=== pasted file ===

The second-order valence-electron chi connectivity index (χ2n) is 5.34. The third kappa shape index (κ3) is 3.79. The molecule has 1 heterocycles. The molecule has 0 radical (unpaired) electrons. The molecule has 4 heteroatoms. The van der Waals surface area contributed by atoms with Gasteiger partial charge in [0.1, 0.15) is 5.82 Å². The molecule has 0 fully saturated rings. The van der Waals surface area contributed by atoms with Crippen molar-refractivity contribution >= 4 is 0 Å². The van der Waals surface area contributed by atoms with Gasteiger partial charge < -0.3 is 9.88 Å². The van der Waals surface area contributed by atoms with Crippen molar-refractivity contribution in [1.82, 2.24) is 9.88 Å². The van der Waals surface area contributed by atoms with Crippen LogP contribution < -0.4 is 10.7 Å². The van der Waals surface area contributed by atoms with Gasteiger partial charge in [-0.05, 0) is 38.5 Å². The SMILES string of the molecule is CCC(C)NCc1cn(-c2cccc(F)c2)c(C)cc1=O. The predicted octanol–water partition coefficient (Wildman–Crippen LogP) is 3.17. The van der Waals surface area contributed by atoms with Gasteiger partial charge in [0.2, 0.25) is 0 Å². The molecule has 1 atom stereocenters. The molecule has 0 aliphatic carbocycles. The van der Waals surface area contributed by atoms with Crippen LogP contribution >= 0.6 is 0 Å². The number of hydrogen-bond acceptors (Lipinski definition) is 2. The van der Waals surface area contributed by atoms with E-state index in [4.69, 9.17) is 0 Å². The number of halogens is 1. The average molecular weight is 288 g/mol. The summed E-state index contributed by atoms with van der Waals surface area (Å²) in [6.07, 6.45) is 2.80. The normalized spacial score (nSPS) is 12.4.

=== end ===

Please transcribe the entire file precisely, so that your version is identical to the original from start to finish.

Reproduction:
The second-order valence-electron chi connectivity index (χ2n) is 5.34. The third kappa shape index (κ3) is 3.79. The molecule has 1 heterocycles. The molecule has 0 radical (unpaired) electrons. The molecule has 4 heteroatoms. The van der Waals surface area contributed by atoms with Gasteiger partial charge in [0.1, 0.15) is 5.82 Å². The molecule has 0 fully saturated rings. The van der Waals surface area contributed by atoms with Crippen molar-refractivity contribution >= 4 is 0 Å². The van der Waals surface area contributed by atoms with Gasteiger partial charge < -0.3 is 9.88 Å². The van der Waals surface area contributed by atoms with Crippen molar-refractivity contribution in [1.82, 2.24) is 9.88 Å². The van der Waals surface area contributed by atoms with Crippen LogP contribution < -0.4 is 10.7 Å². The van der Waals surface area contributed by atoms with Gasteiger partial charge in [-0.05, 0) is 38.5 Å². The SMILES string of the molecule is CCC(C)NCc1cn(-c2cccc(F)c2)c(C)cc1=O. The predicted octanol–water partition coefficient (Wildman–Crippen LogP) is 3.17. The van der Waals surface area contributed by atoms with Gasteiger partial charge in [0.2, 0.25) is 0 Å². The molecule has 1 atom stereocenters. The molecule has 0 aliphatic carbocycles. The van der Waals surface area contributed by atoms with Crippen LogP contribution >= 0.6 is 0 Å². The number of hydrogen-bond acceptors (Lipinski definition) is 2. The van der Waals surface area contributed by atoms with E-state index in [4.69, 9.17) is 0 Å². The number of halogens is 1. The average molecular weight is 288 g/mol. The summed E-state index contributed by atoms with van der Waals surface area (Å²) in [6.07, 6.45) is 2.80. The normalized spacial score (nSPS) is 12.4.